He who fights with monsters should be careful lest he thereby become a monster. And if thou gaze long into an abyss, the abyss will also gaze into thee. Friedrich Nietzsche, Beyond Good And Evil, trans. Helen Zimmern.
If you wish to make an apple pie from scratch, you must first invent the universe. Carl Sagan, Cosmos, Random House, 1980, p. 218.
Sagan highlighted our connection to the cosmos, but so what? All of us must make that apple pie for ourselves, or it is merely words to say that we are star-stuff. The name of our construction is like the name of God, beyond words, but I create mine myself as a panorama of language and emotion and finitude on the three-dimensional backdrop my senses give me, begging for more at the depth of a finger, and I call it Country. I create mine with every effort to resist the centrifugal force of forgetting and boredom, but it is not that resistance I will mourn as I die—how undignified a deathbed recantation of nihilism!—but the mountains, deserts and streams of my youth, the ache of love, the subject and source of beauty and humour and honour, the music of Dostoyevsky, Hardy and Faulkner, of Beethoven, Schubert and Mahler which my youthful heart immortalised as Humanity, and my own most familiar beauty which immortalized them. No, if there is nobody to hear it, there is no sound. And so, children of your own time, place your hands under my thigh when your time comes, and swear to leave your country, not somebody else’s, not your teacher’s say, or your doctor’s; and by that effort you will perpetuate mine.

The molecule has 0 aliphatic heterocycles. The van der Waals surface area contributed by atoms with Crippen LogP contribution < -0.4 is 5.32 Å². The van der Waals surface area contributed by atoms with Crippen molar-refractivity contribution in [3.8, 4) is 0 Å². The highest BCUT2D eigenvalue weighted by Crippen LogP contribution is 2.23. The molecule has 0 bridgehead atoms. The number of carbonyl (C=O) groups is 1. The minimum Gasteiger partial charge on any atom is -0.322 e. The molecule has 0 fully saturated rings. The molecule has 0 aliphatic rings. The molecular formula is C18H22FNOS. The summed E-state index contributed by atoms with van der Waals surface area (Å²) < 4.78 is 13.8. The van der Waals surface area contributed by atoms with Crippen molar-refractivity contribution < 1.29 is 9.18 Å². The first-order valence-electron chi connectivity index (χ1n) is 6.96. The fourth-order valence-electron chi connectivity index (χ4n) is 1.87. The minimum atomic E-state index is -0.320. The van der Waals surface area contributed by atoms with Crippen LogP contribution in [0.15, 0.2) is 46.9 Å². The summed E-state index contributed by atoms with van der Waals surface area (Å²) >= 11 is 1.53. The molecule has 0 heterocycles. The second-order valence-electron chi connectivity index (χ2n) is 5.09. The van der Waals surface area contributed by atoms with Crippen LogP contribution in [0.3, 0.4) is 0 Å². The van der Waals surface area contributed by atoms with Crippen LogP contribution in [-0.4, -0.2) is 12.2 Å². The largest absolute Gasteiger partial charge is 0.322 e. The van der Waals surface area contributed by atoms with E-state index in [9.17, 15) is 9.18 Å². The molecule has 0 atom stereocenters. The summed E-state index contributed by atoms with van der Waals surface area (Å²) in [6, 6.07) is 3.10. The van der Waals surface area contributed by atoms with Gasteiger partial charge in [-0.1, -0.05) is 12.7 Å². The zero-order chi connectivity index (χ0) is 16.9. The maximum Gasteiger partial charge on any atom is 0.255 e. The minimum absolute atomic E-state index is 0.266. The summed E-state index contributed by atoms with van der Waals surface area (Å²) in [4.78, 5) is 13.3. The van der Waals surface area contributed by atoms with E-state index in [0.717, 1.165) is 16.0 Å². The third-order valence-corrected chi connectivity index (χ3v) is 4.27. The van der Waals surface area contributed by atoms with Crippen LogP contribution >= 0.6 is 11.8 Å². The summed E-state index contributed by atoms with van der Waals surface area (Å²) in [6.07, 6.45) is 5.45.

What is your country, Migrant? Are you bringing it with you, or leaving it behind? Your resilience is not in question, but your instinct is. North and South are not hard to find, if you don’t confuse East and West with left and right. Just ignore your shadow if East must be where it was, left or right. It may be in front of you, screaming noon, but nobody need know you’re lost in their instinct. We all know the resentment of being peripheral, and relevant only to alien perspective, and that is not cause for anger. It remains that who you are is up to you to desire. Go ahead, create a new centre at the periphery. Whose? Those whose self-centredness stayed behind, or those whose reflections of you are your haunting, your country. The task is in front of you. Without stealing my country, without appropriating any earthly culture, with no reference to climate change or corona viruses or global panic and economic recession, I challenge you to reject me from your instinct: no seasons; no hours; no houses.
Farewell, old companion. So long, old country.